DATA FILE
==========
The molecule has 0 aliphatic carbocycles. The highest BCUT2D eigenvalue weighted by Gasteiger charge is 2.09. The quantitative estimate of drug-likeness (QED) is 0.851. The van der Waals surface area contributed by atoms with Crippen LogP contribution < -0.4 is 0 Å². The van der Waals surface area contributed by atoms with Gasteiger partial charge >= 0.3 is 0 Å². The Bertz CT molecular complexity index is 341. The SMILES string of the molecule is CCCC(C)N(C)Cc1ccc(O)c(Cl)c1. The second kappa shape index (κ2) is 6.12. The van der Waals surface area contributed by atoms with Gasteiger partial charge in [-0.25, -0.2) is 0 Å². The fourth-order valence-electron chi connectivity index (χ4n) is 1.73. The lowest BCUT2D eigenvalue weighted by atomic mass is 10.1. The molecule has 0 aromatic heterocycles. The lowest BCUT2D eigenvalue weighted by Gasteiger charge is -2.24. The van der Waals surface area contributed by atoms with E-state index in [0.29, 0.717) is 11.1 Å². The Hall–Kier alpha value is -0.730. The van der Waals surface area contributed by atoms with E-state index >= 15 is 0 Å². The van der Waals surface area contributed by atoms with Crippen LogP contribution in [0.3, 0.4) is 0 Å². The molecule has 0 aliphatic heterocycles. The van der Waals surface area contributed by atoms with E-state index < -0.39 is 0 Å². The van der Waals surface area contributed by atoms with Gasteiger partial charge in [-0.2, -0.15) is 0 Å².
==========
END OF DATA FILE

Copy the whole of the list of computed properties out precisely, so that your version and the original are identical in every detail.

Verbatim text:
The molecule has 0 aliphatic carbocycles. The highest BCUT2D eigenvalue weighted by Gasteiger charge is 2.09. The quantitative estimate of drug-likeness (QED) is 0.851. The van der Waals surface area contributed by atoms with Crippen LogP contribution < -0.4 is 0 Å². The van der Waals surface area contributed by atoms with Gasteiger partial charge >= 0.3 is 0 Å². The Bertz CT molecular complexity index is 341. The SMILES string of the molecule is CCCC(C)N(C)Cc1ccc(O)c(Cl)c1. The second kappa shape index (κ2) is 6.12. The van der Waals surface area contributed by atoms with Gasteiger partial charge in [-0.25, -0.2) is 0 Å². The fourth-order valence-electron chi connectivity index (χ4n) is 1.73. The lowest BCUT2D eigenvalue weighted by atomic mass is 10.1. The molecule has 0 aromatic heterocycles. The lowest BCUT2D eigenvalue weighted by Gasteiger charge is -2.24. The van der Waals surface area contributed by atoms with E-state index in [0.29, 0.717) is 11.1 Å². The Hall–Kier alpha value is -0.730. The van der Waals surface area contributed by atoms with E-state index >= 15 is 0 Å². The van der Waals surface area contributed by atoms with Crippen LogP contribution in [0.3, 0.4) is 0 Å². The molecule has 0 aliphatic heterocycles. The van der Waals surface area contributed by atoms with E-state index < -0.39 is 0 Å². The van der Waals surface area contributed by atoms with Gasteiger partial charge in [-0.2, -0.15) is 0 Å².